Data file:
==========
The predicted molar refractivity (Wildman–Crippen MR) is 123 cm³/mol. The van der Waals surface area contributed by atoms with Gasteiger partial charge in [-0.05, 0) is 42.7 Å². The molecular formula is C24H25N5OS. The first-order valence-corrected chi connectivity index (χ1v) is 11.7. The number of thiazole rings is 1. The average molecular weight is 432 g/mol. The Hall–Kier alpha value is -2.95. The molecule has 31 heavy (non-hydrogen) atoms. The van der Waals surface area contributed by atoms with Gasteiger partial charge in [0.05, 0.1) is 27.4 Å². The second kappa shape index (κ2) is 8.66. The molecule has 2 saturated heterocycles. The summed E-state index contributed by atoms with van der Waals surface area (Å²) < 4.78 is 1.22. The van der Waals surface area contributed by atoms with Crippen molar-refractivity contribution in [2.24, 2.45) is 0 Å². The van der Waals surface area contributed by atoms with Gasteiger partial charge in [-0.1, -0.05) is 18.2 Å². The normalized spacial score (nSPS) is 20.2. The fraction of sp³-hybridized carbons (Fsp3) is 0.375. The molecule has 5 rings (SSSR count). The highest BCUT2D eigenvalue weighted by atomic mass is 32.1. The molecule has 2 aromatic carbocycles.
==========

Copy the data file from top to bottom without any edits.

The predicted molar refractivity (Wildman–Crippen MR) is 123 cm³/mol. The van der Waals surface area contributed by atoms with Gasteiger partial charge in [-0.05, 0) is 42.7 Å². The molecular formula is C24H25N5OS. The first-order valence-corrected chi connectivity index (χ1v) is 11.7. The number of thiazole rings is 1. The average molecular weight is 432 g/mol. The Hall–Kier alpha value is -2.95. The molecule has 31 heavy (non-hydrogen) atoms. The van der Waals surface area contributed by atoms with Gasteiger partial charge in [0.05, 0.1) is 27.4 Å². The second kappa shape index (κ2) is 8.66. The molecule has 2 saturated heterocycles. The summed E-state index contributed by atoms with van der Waals surface area (Å²) < 4.78 is 1.22. The van der Waals surface area contributed by atoms with Crippen molar-refractivity contribution in [2.24, 2.45) is 0 Å². The van der Waals surface area contributed by atoms with Gasteiger partial charge in [-0.1, -0.05) is 18.2 Å². The normalized spacial score (nSPS) is 20.2. The fraction of sp³-hybridized carbons (Fsp3) is 0.375. The molecule has 5 rings (SSSR count). The highest BCUT2D eigenvalue weighted by atomic mass is 32.1. The molecule has 2 aromatic carbocycles.